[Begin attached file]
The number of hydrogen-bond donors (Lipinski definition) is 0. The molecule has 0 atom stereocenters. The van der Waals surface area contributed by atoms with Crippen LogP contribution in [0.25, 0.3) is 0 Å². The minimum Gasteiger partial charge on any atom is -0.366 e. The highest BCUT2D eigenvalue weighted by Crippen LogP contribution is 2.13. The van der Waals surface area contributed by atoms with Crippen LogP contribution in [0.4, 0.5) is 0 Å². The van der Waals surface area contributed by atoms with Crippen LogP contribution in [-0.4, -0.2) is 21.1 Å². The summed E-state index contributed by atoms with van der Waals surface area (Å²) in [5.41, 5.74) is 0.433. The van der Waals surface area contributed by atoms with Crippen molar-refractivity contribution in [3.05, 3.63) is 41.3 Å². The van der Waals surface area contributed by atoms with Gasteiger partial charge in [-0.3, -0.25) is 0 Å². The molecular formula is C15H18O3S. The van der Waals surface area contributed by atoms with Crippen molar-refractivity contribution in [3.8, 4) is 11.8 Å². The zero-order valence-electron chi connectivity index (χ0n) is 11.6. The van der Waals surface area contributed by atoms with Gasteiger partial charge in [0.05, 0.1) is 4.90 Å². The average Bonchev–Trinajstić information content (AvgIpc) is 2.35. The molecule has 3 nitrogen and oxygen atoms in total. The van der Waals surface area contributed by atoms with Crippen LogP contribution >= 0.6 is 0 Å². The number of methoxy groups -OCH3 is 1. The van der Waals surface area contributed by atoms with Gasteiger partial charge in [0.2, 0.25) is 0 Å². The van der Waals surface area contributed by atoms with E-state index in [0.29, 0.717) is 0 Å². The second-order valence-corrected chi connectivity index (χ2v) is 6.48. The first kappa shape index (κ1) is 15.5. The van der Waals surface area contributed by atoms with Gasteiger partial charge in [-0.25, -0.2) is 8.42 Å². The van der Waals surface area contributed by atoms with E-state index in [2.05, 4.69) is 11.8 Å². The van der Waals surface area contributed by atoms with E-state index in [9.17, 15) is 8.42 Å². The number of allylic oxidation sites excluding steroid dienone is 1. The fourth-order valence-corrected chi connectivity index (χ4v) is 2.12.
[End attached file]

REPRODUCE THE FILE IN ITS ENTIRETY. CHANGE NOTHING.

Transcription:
The number of hydrogen-bond donors (Lipinski definition) is 0. The molecule has 0 atom stereocenters. The van der Waals surface area contributed by atoms with Crippen LogP contribution in [0.25, 0.3) is 0 Å². The minimum Gasteiger partial charge on any atom is -0.366 e. The highest BCUT2D eigenvalue weighted by Crippen LogP contribution is 2.13. The van der Waals surface area contributed by atoms with Crippen LogP contribution in [0.4, 0.5) is 0 Å². The van der Waals surface area contributed by atoms with Crippen LogP contribution in [-0.4, -0.2) is 21.1 Å². The summed E-state index contributed by atoms with van der Waals surface area (Å²) in [5.41, 5.74) is 0.433. The van der Waals surface area contributed by atoms with Crippen molar-refractivity contribution in [3.05, 3.63) is 41.3 Å². The van der Waals surface area contributed by atoms with Gasteiger partial charge in [-0.3, -0.25) is 0 Å². The molecular formula is C15H18O3S. The van der Waals surface area contributed by atoms with Crippen molar-refractivity contribution in [3.8, 4) is 11.8 Å². The zero-order valence-electron chi connectivity index (χ0n) is 11.6. The van der Waals surface area contributed by atoms with Gasteiger partial charge in [0.05, 0.1) is 4.90 Å². The average Bonchev–Trinajstić information content (AvgIpc) is 2.35. The molecule has 3 nitrogen and oxygen atoms in total. The van der Waals surface area contributed by atoms with Crippen LogP contribution >= 0.6 is 0 Å². The number of methoxy groups -OCH3 is 1. The van der Waals surface area contributed by atoms with Gasteiger partial charge in [0.2, 0.25) is 0 Å². The van der Waals surface area contributed by atoms with E-state index in [0.29, 0.717) is 0 Å². The second-order valence-corrected chi connectivity index (χ2v) is 6.48. The first kappa shape index (κ1) is 15.5. The van der Waals surface area contributed by atoms with Gasteiger partial charge in [-0.25, -0.2) is 8.42 Å². The van der Waals surface area contributed by atoms with E-state index in [2.05, 4.69) is 11.8 Å². The van der Waals surface area contributed by atoms with E-state index in [9.17, 15) is 8.42 Å². The number of allylic oxidation sites excluding steroid dienone is 1. The fourth-order valence-corrected chi connectivity index (χ4v) is 2.12.